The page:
“It was great hearing from the athletes,” explained one delegate at the Clubs and Facilities Conference in Loughborough, “these are the guys and girls who are at the top end of why we are all doing this.” From top World Cup Slalom athlete Dave Ryding, through British Under 21 Slalom Champion Robert Poth to rising Park and Pipe athlete Millie Wilkinson to rising snowboarding star Nicole Haines, the delegates were treated to how things are in their own words.
The good use of video, pictures and interview from Ian Findlay, the four athletes explained about their rise to where they are as well as why they do the sport they are so passionate about. All had great stories and influences in how their careers had developed and gave the delegates plenty to think about.
Nicole Haines started the interviews off. Ranked 48 in the World in her age group, Under 15, Hainer showed no fear in telling the delegates about how much she enjoys both Park and Pipe as well as Boardercross. Her inspirational speech explained how she had overcome family illness as well as how she enjoys encouraging others to improve. Asked how she gets over the pressure of competition she admitted that food can be her comfort. Before people had a chance to digest that she explained that the competition is more against herself: “I try as hard as I can,” she added.
Under 21 British Slalom Champion, Robert Poth was next up. Poth explained that he had achieved the goals that he had set out to achieve last season but that the highlight was winning the British Junior Slalom title in Tignes in March (read race report). Summer is the time when alpine athletes put the fitness miles into the bank ready for the winter and Poth explained that he was roughly half way through his summer Strength and Conditioning period before he heads off for training and racing in Australia in July. With double gym sessions five days a week, a light session on day six and then complete rest on the seventh day, Poth is building his fitness up ready for the new season.
Having been skiing since he was three, he started racing at four and took part in his first race on snow aged five in Alpbach, Austria, Poth now trains full time under the guidance of Stephen Edwards and Richard Breese with EDEP. With his eyes on the 2022 Olympics in Beijing, Poth has benefitted from being able to use the local facilities at Hemel. Asked what he focusses on when training and taking part in Indoor races during the summer, Poth explained he thinks back on how many good turns he did rather than looking for the bad.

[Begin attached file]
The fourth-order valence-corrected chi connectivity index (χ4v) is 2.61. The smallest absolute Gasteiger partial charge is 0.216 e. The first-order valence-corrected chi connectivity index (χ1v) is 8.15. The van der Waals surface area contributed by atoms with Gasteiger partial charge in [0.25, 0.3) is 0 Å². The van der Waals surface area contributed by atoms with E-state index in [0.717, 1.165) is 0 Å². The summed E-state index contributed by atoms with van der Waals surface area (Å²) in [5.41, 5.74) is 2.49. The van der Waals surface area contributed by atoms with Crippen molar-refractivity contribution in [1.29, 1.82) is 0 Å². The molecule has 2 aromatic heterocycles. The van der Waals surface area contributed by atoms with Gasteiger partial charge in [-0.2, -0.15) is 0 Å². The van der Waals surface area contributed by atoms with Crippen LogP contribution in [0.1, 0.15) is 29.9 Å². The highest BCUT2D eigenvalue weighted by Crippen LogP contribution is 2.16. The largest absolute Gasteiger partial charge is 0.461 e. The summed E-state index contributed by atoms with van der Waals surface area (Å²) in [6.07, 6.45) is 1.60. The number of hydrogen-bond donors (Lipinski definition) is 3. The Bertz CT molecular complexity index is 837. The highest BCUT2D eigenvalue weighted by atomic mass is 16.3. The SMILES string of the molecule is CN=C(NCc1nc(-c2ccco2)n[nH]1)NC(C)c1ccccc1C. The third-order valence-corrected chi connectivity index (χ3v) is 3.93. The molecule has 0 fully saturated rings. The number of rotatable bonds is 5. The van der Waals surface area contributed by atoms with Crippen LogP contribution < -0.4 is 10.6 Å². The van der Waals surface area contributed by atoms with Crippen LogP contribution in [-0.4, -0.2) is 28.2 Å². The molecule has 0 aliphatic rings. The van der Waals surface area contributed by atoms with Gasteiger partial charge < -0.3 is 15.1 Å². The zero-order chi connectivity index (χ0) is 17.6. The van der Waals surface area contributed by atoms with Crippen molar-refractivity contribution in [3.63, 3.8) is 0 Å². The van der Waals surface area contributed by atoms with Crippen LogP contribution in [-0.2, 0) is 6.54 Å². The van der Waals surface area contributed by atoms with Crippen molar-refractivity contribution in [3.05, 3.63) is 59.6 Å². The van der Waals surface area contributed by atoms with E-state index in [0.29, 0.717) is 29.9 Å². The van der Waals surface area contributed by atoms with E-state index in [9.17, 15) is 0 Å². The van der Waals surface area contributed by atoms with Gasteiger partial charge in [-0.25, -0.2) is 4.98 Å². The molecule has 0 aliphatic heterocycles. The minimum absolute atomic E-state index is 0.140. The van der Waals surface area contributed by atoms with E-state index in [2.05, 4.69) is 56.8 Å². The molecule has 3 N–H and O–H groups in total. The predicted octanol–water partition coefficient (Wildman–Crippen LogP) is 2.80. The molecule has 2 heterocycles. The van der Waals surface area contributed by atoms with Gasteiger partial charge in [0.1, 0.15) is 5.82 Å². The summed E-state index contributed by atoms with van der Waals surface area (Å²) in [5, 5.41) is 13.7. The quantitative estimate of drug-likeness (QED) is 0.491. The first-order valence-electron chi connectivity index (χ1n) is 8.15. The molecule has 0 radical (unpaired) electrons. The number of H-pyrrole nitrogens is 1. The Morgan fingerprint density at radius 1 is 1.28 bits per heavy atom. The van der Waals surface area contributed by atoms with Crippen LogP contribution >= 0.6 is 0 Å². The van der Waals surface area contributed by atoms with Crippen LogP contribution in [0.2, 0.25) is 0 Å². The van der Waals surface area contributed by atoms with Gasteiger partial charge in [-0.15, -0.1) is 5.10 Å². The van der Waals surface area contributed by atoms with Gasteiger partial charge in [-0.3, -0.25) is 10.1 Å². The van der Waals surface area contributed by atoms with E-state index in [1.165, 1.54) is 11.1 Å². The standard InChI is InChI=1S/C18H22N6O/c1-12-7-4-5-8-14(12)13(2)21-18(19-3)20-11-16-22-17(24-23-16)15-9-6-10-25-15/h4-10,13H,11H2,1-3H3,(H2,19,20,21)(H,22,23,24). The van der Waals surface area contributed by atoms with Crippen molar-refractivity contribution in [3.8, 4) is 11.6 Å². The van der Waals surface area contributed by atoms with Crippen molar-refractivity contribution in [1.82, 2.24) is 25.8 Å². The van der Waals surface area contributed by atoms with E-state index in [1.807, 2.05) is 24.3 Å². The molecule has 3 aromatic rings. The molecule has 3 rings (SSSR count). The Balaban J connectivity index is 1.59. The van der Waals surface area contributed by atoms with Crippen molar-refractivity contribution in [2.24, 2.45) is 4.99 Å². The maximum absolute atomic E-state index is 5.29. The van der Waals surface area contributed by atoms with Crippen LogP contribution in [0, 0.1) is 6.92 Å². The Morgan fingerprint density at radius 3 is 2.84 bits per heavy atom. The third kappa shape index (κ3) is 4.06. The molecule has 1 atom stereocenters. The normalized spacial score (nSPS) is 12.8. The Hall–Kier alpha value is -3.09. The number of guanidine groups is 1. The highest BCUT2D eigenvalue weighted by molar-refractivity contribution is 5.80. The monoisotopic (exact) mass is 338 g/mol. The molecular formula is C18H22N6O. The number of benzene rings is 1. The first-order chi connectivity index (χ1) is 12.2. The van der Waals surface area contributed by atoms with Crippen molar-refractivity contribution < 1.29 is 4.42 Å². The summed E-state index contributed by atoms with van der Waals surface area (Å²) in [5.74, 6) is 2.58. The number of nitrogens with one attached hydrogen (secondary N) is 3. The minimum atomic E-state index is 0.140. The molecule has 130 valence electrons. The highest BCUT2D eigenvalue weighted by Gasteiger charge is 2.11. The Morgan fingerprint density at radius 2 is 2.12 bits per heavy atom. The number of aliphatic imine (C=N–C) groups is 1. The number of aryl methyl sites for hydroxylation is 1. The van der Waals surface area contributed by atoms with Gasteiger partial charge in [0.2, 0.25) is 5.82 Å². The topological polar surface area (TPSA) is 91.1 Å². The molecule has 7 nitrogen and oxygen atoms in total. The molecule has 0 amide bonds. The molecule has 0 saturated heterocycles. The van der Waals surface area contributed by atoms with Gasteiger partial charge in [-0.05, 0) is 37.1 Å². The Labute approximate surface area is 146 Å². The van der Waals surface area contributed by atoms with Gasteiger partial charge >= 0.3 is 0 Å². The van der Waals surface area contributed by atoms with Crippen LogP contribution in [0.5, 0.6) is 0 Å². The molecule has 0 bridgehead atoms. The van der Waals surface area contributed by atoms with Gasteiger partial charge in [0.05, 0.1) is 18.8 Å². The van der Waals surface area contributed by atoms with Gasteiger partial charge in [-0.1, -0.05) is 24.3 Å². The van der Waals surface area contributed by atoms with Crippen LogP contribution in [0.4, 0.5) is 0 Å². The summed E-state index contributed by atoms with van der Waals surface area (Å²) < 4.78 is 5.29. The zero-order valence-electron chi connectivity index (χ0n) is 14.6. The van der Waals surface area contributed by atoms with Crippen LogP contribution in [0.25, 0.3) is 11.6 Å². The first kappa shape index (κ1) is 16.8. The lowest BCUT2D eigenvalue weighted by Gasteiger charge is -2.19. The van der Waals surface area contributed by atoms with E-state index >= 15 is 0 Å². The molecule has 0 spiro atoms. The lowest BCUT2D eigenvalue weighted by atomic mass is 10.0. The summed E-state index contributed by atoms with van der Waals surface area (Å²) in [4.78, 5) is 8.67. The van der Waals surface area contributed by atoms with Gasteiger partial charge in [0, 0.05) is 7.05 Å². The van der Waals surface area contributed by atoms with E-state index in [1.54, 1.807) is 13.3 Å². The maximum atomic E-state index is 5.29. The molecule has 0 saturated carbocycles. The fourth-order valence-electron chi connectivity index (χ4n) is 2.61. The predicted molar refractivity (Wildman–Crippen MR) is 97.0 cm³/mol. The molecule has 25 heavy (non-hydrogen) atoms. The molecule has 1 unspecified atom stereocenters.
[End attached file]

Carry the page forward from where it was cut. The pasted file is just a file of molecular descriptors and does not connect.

With the World Junior Championships on the horizon for this season as well as an outside chance of qualifying for the World Championships in St Moritz, Poth has lots to aim for in the coming season. With so much talk about Alpine and Park and Pipe, Poth explained that doing the Rails does not really appeal to him but he does go down Ski Cross tracks if they are around!
Millie Wilkinson was next up and while the Park and Pipe athlete has tried alpine and moguls, it is the ethos of just go out and have have that she lives by. The influence of Pat Sharples and the Summerhayes sisters have been major players in her career to date as has the fact that her father is a ski instructor!.
Wilkinson is one of a breed of athletes that puts back into the sport: She can regularly be seen to be helping out young athletes and organised the ‘Millie Jam’ that helped raise funds for charity. With the aim of going professional, Wilkinson knows that it is hard to find a coach that will do more than one season. Like Haines, Wilkinson has had to balance school and sport. She ended her time saying that while her parents said ‘School over Skiing,’ this would annoy her at first but then they are right (with a rye grin!)
The section ended with a video interview with Dave Ryding while he was on a training camp at an Indoor Slope in Lithuania. From having started his first race aged 13, Ryding is now ranked 22 in the World in Slalom. A fantastic achievement for the man who started out at the slope in Pendle. Summer is spent honing the skills so that they are perfect come the winter. Starting out slowly, Ryding uses the consistency of the Indoor slopes to perfect his technique and not have to battle the conditions if training on the glaciers.
Ryding was honest and forthright in his opinions. Nothing is easy and racers need to make more of the opportunity that they have he feels. His advice was “Enjoy it. Have a laugh. Try to get better and anything is possible.” Ryding qualified for the World Cup Finals last season (read race report) and will be hoping to improve on his already burgeoning reputation next season.
It is always hard trying to replicate the mindset and positive vibe to bring about a great run, Ryding explained. To overcome feelings that may be negative when entering the start gate, Ryding tries to focus on a specific goal each run.
Britain has some inspirational and tremendously hard working athletes, coaches, ski techs, administrators and supporters of competition. They are the tip of the iceberg and an inspiration to us all. Good luck this winter!